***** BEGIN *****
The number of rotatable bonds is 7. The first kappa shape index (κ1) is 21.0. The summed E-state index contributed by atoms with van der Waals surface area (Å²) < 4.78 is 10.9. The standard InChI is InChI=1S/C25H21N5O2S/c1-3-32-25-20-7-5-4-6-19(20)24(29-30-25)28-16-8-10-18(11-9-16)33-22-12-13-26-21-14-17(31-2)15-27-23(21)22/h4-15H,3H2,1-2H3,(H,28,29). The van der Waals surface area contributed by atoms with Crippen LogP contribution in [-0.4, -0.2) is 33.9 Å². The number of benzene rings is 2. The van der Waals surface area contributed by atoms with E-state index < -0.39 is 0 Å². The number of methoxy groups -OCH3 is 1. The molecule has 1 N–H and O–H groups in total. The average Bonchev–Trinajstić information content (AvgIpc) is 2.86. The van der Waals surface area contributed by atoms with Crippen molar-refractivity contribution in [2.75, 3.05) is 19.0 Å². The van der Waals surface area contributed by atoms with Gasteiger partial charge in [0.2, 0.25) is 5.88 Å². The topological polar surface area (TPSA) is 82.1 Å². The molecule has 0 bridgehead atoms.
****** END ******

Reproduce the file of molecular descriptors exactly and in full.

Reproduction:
The number of rotatable bonds is 7. The first kappa shape index (κ1) is 21.0. The summed E-state index contributed by atoms with van der Waals surface area (Å²) < 4.78 is 10.9. The standard InChI is InChI=1S/C25H21N5O2S/c1-3-32-25-20-7-5-4-6-19(20)24(29-30-25)28-16-8-10-18(11-9-16)33-22-12-13-26-21-14-17(31-2)15-27-23(21)22/h4-15H,3H2,1-2H3,(H,28,29). The van der Waals surface area contributed by atoms with Crippen LogP contribution in [-0.4, -0.2) is 33.9 Å². The number of benzene rings is 2. The van der Waals surface area contributed by atoms with E-state index < -0.39 is 0 Å². The number of methoxy groups -OCH3 is 1. The molecule has 1 N–H and O–H groups in total. The average Bonchev–Trinajstić information content (AvgIpc) is 2.86. The van der Waals surface area contributed by atoms with Crippen molar-refractivity contribution in [2.75, 3.05) is 19.0 Å². The van der Waals surface area contributed by atoms with Gasteiger partial charge in [0.2, 0.25) is 5.88 Å². The topological polar surface area (TPSA) is 82.1 Å². The molecule has 0 bridgehead atoms.